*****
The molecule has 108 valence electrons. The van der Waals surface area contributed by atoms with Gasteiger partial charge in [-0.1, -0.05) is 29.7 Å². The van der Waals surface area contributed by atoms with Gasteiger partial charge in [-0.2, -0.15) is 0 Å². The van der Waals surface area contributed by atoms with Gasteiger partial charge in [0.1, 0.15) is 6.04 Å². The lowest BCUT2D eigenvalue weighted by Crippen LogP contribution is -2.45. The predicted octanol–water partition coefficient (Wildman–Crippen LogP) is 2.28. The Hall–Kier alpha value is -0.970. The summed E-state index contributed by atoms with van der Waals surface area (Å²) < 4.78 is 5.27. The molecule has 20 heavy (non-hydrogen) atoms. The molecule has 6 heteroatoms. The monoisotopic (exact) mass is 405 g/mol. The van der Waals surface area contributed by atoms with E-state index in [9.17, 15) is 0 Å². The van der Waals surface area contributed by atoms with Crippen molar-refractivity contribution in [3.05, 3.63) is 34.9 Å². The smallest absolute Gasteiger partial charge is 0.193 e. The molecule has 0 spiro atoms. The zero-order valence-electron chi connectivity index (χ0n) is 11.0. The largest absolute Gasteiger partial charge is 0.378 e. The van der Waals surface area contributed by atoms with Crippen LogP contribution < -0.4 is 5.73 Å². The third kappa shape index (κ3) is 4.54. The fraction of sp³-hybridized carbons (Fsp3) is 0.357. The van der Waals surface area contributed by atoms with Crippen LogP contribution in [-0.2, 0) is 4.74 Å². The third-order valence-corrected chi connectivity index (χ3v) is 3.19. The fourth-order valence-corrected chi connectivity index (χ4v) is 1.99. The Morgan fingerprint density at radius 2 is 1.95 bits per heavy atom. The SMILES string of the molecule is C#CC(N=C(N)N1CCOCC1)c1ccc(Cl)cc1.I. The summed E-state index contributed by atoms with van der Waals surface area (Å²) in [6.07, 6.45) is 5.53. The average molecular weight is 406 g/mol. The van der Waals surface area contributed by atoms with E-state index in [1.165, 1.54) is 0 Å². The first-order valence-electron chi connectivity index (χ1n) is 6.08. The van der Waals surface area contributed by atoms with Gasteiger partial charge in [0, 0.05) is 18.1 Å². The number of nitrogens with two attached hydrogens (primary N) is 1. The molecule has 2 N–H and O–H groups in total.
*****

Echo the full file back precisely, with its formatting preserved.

The molecule has 108 valence electrons. The van der Waals surface area contributed by atoms with Gasteiger partial charge in [-0.1, -0.05) is 29.7 Å². The van der Waals surface area contributed by atoms with Gasteiger partial charge in [-0.2, -0.15) is 0 Å². The van der Waals surface area contributed by atoms with Gasteiger partial charge in [0.1, 0.15) is 6.04 Å². The lowest BCUT2D eigenvalue weighted by Crippen LogP contribution is -2.45. The predicted octanol–water partition coefficient (Wildman–Crippen LogP) is 2.28. The Hall–Kier alpha value is -0.970. The summed E-state index contributed by atoms with van der Waals surface area (Å²) < 4.78 is 5.27. The molecule has 20 heavy (non-hydrogen) atoms. The molecule has 6 heteroatoms. The monoisotopic (exact) mass is 405 g/mol. The van der Waals surface area contributed by atoms with E-state index in [9.17, 15) is 0 Å². The van der Waals surface area contributed by atoms with Crippen molar-refractivity contribution in [3.05, 3.63) is 34.9 Å². The smallest absolute Gasteiger partial charge is 0.193 e. The molecule has 0 spiro atoms. The zero-order valence-electron chi connectivity index (χ0n) is 11.0. The largest absolute Gasteiger partial charge is 0.378 e. The van der Waals surface area contributed by atoms with Crippen LogP contribution < -0.4 is 5.73 Å². The third kappa shape index (κ3) is 4.54. The fraction of sp³-hybridized carbons (Fsp3) is 0.357. The van der Waals surface area contributed by atoms with Crippen LogP contribution in [-0.2, 0) is 4.74 Å². The third-order valence-corrected chi connectivity index (χ3v) is 3.19. The fourth-order valence-corrected chi connectivity index (χ4v) is 1.99. The Morgan fingerprint density at radius 2 is 1.95 bits per heavy atom. The SMILES string of the molecule is C#CC(N=C(N)N1CCOCC1)c1ccc(Cl)cc1.I. The summed E-state index contributed by atoms with van der Waals surface area (Å²) in [6.07, 6.45) is 5.53. The average molecular weight is 406 g/mol. The van der Waals surface area contributed by atoms with E-state index in [1.165, 1.54) is 0 Å². The first-order valence-electron chi connectivity index (χ1n) is 6.08. The van der Waals surface area contributed by atoms with Gasteiger partial charge in [0, 0.05) is 18.1 Å². The number of nitrogens with two attached hydrogens (primary N) is 1. The molecule has 2 N–H and O–H groups in total.